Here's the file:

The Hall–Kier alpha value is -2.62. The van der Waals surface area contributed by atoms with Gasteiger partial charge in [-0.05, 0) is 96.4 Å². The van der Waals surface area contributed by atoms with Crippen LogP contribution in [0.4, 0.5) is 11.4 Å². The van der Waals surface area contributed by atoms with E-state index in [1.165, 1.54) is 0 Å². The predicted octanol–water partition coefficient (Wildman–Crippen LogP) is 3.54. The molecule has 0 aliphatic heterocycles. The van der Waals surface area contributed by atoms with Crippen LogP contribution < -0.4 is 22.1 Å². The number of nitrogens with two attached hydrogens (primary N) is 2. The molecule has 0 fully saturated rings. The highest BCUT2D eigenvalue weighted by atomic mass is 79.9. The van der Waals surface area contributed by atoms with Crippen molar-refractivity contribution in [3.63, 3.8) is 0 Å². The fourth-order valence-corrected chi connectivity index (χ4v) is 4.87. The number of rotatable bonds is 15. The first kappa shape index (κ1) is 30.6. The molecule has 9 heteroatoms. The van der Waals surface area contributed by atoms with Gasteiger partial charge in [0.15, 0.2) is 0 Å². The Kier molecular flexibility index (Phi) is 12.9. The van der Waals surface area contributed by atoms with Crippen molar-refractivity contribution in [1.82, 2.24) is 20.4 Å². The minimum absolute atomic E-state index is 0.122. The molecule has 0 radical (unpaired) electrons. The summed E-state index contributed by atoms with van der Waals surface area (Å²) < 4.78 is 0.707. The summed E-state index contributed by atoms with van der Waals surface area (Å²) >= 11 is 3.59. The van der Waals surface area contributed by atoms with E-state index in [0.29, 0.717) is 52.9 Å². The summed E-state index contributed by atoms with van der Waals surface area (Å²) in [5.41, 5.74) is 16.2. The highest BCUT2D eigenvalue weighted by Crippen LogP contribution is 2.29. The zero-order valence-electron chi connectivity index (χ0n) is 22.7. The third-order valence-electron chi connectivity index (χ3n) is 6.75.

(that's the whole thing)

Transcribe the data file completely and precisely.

The Hall–Kier alpha value is -2.62. The van der Waals surface area contributed by atoms with Gasteiger partial charge in [-0.05, 0) is 96.4 Å². The van der Waals surface area contributed by atoms with Crippen LogP contribution in [0.4, 0.5) is 11.4 Å². The van der Waals surface area contributed by atoms with E-state index in [1.165, 1.54) is 0 Å². The predicted octanol–water partition coefficient (Wildman–Crippen LogP) is 3.54. The molecule has 0 aliphatic heterocycles. The van der Waals surface area contributed by atoms with Crippen LogP contribution < -0.4 is 22.1 Å². The number of nitrogens with two attached hydrogens (primary N) is 2. The molecule has 0 fully saturated rings. The highest BCUT2D eigenvalue weighted by atomic mass is 79.9. The van der Waals surface area contributed by atoms with Crippen molar-refractivity contribution in [3.63, 3.8) is 0 Å². The fourth-order valence-corrected chi connectivity index (χ4v) is 4.87. The number of rotatable bonds is 15. The first kappa shape index (κ1) is 30.6. The molecule has 9 heteroatoms. The van der Waals surface area contributed by atoms with Gasteiger partial charge in [0.15, 0.2) is 0 Å². The Kier molecular flexibility index (Phi) is 12.9. The van der Waals surface area contributed by atoms with Crippen molar-refractivity contribution in [1.82, 2.24) is 20.4 Å². The minimum absolute atomic E-state index is 0.122. The molecule has 0 radical (unpaired) electrons. The summed E-state index contributed by atoms with van der Waals surface area (Å²) < 4.78 is 0.707. The summed E-state index contributed by atoms with van der Waals surface area (Å²) >= 11 is 3.59. The van der Waals surface area contributed by atoms with E-state index in [0.29, 0.717) is 52.9 Å². The summed E-state index contributed by atoms with van der Waals surface area (Å²) in [5.41, 5.74) is 16.2. The highest BCUT2D eigenvalue weighted by Crippen LogP contribution is 2.29. The zero-order valence-electron chi connectivity index (χ0n) is 22.7. The third-order valence-electron chi connectivity index (χ3n) is 6.75.